Miscellaneous e-cigarettes.

Last year, e-cigarette use, or vaping, among high school students rose by 78%, and more than 3.6 million middle and high school students used e-cigarettes — an increase of 1.5 million more youth from the previous year. These are alarming statistics and they are expected to continue to rise.

It is never too early to start the conversation about the dangers of e-cigarettes and vaping with your kids. Saying, ”just say no” to e-cigarettes, is not enough. Don’t wait until they become teens. For many kids, e-cigarettes are a gateway to smoking, and those who vape are four times as likely to begin smoking cigarettes.

Adults need to set a positive example — and keep the conversation going. This is not a one time-and-done conversation. Prepare yourself to be ready to answer “Why should I not use these products?” and “Why is nicotine harmful?”

Most vape devices release a number of potentially toxic substances, fine particles, metals, other toxins and nicotine. Nicotine use in youth is highly addictive, as their brains are going through massive changes and are more sensitive to the effects of nicotine. Nicotine rewires the brain, making it easier to get hooked on other drugs and results in problems with concentration, learning and impulse control. Also, when one stops vaping, they experience nicotine withdrawal symptoms which can be painful and sickening.

Be patient and ready to listen. Look for opportunities to discuss vaping with your child. They may present themselves as; letters from the school about vaping policies, vaping on TV, advertisements, someone vaping, or passing a vape shop. Be ready to listen rather than give a lecture. Ask them “What do you think about vaping?” Keep your eyes open for unfamiliar vape lingo in text messages, as kids often brag about their vaping on social media. Check their Instagram, Twitter, Snapchat and YouTube accounts.

Different substances can be vaped, but the most common are flavored nicotine e-liquids, which come in small bottles, cartridges or pre-filled pods. Nicotine e-liquids have varying levels of nicotine. Juul pods, the most popular device, contain as much nicotine as 20 cigarettes. Marijuana can also be vaped. In some cases kids might think they’re trying an e-cigarette, not knowing it has marijuana in it, given there is no tell-tale odor. You might. also find devices that look like flash drives, e-juice bottles, pods or packaging.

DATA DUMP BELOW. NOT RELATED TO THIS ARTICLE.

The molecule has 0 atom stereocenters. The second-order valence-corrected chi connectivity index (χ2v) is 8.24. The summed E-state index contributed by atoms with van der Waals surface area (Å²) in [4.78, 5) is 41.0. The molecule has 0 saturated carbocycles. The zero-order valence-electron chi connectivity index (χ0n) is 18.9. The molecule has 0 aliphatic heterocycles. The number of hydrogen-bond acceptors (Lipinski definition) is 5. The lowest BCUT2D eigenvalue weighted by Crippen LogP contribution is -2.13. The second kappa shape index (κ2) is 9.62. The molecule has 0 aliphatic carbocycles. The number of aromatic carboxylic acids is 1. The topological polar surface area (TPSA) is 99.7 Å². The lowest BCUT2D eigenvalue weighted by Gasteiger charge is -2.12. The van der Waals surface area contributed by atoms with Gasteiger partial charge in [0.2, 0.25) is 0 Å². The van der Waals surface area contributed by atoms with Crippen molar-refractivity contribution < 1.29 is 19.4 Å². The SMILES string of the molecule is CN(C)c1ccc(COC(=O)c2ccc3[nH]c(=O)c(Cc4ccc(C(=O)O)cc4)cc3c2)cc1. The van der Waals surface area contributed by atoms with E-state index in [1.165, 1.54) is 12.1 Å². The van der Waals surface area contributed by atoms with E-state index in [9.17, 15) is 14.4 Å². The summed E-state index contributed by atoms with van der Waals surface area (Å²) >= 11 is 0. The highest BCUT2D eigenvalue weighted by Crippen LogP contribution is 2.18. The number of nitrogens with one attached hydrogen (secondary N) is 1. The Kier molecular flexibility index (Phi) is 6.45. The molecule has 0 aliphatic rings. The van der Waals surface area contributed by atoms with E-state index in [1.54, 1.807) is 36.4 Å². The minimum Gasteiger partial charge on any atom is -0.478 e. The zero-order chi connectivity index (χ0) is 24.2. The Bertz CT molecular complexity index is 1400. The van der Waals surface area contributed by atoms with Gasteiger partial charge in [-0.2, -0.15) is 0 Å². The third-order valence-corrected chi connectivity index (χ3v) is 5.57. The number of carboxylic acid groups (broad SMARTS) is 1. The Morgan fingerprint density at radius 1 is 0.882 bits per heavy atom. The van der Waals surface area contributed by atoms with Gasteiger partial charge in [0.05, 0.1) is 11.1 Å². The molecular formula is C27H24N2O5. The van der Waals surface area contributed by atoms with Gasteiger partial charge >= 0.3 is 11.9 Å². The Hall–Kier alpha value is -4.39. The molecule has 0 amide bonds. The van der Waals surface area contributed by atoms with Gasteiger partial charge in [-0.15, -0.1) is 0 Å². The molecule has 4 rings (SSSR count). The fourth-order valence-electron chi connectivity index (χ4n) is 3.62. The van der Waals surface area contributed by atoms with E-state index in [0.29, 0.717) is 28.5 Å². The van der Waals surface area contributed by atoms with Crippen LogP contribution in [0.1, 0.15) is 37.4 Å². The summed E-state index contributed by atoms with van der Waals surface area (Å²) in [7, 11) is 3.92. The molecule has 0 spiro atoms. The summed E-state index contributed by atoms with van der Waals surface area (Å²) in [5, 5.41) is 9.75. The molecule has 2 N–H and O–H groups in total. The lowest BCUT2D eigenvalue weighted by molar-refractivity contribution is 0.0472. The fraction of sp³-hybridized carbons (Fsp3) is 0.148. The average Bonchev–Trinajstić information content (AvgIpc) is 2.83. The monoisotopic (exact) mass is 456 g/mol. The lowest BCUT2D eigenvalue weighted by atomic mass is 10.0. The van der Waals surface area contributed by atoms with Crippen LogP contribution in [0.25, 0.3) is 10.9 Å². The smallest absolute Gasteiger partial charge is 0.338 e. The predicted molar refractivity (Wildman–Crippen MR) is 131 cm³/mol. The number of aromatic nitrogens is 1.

Finally, look for changes in your child’s behavior and appearance. Vaping can cause bloodshot eyes, dry mouth, excessive thirst as well as changes in behavior and mood. Chemicals used in e-juices have the effect of drying out the mouth and nasal passages, so as a result, kids drink more liquids, urinate more or experience nose bleeds.

If you don’t know where to start, check out the information provided on Rutland Regional Medical Center’s website, Search for “vaping” to access resources and information that are part of our #BESMART DON’T START anti-vaping campaign. Remember, the best way to teach your kids to be responsible is to not smoke cigarettes or e-cigarettes yourself. If you need help with your own cigarette or e-cigarette use, call 747-3768 or 1-800-QUIT-NOW.

Written by Sarah Cosgrove, respiratory therapist, education coordinator and tobacco cessation specialist at the Community Health Team at Rutland Regional Medical Center.

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Is there science to validate this statement: "Nicotine rewires the brain, making it easier to get hooked on other drugs and results in problems with concentration, learning and impulse control"? I don't understand the big deal about e-cigarettes. They can help people quit real cigarettes which have a lot more harmful substances than nicotine. So aren't kids better off having a fad with e-cigarettes than real cigarettes, alcohol, obesity, football or a dozen other activities even worse for their health. Pure and wholesome is ideal, sure, but of all the unhealthy activities a kid can do, are e-cigs really so bad?

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